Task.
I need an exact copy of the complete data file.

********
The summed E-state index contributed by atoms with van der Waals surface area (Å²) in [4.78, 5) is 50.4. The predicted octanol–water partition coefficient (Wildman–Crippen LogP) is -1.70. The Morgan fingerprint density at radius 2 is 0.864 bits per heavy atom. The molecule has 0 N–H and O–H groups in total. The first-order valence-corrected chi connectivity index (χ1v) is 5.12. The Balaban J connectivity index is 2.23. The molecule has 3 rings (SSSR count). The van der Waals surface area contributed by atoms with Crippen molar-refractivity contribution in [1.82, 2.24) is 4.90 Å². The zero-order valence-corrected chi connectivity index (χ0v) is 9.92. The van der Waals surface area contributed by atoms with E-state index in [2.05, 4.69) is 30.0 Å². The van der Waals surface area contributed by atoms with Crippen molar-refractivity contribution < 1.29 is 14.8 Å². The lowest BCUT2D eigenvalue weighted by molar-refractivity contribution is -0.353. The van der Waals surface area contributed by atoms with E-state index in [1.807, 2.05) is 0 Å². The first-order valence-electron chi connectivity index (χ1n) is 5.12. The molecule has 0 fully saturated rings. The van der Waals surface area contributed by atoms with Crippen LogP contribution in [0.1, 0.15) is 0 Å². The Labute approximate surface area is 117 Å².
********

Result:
The summed E-state index contributed by atoms with van der Waals surface area (Å²) in [4.78, 5) is 50.4. The predicted octanol–water partition coefficient (Wildman–Crippen LogP) is -1.70. The Morgan fingerprint density at radius 2 is 0.864 bits per heavy atom. The molecule has 0 N–H and O–H groups in total. The first-order valence-corrected chi connectivity index (χ1v) is 5.12. The Balaban J connectivity index is 2.23. The molecule has 3 rings (SSSR count). The van der Waals surface area contributed by atoms with Crippen molar-refractivity contribution in [1.82, 2.24) is 4.90 Å². The zero-order valence-corrected chi connectivity index (χ0v) is 9.92. The van der Waals surface area contributed by atoms with E-state index in [2.05, 4.69) is 30.0 Å². The van der Waals surface area contributed by atoms with Crippen molar-refractivity contribution < 1.29 is 14.8 Å². The lowest BCUT2D eigenvalue weighted by molar-refractivity contribution is -0.353. The van der Waals surface area contributed by atoms with E-state index in [1.807, 2.05) is 0 Å². The first-order valence-electron chi connectivity index (χ1n) is 5.12. The molecule has 0 fully saturated rings. The van der Waals surface area contributed by atoms with Crippen LogP contribution in [0.1, 0.15) is 0 Å². The Labute approximate surface area is 117 Å².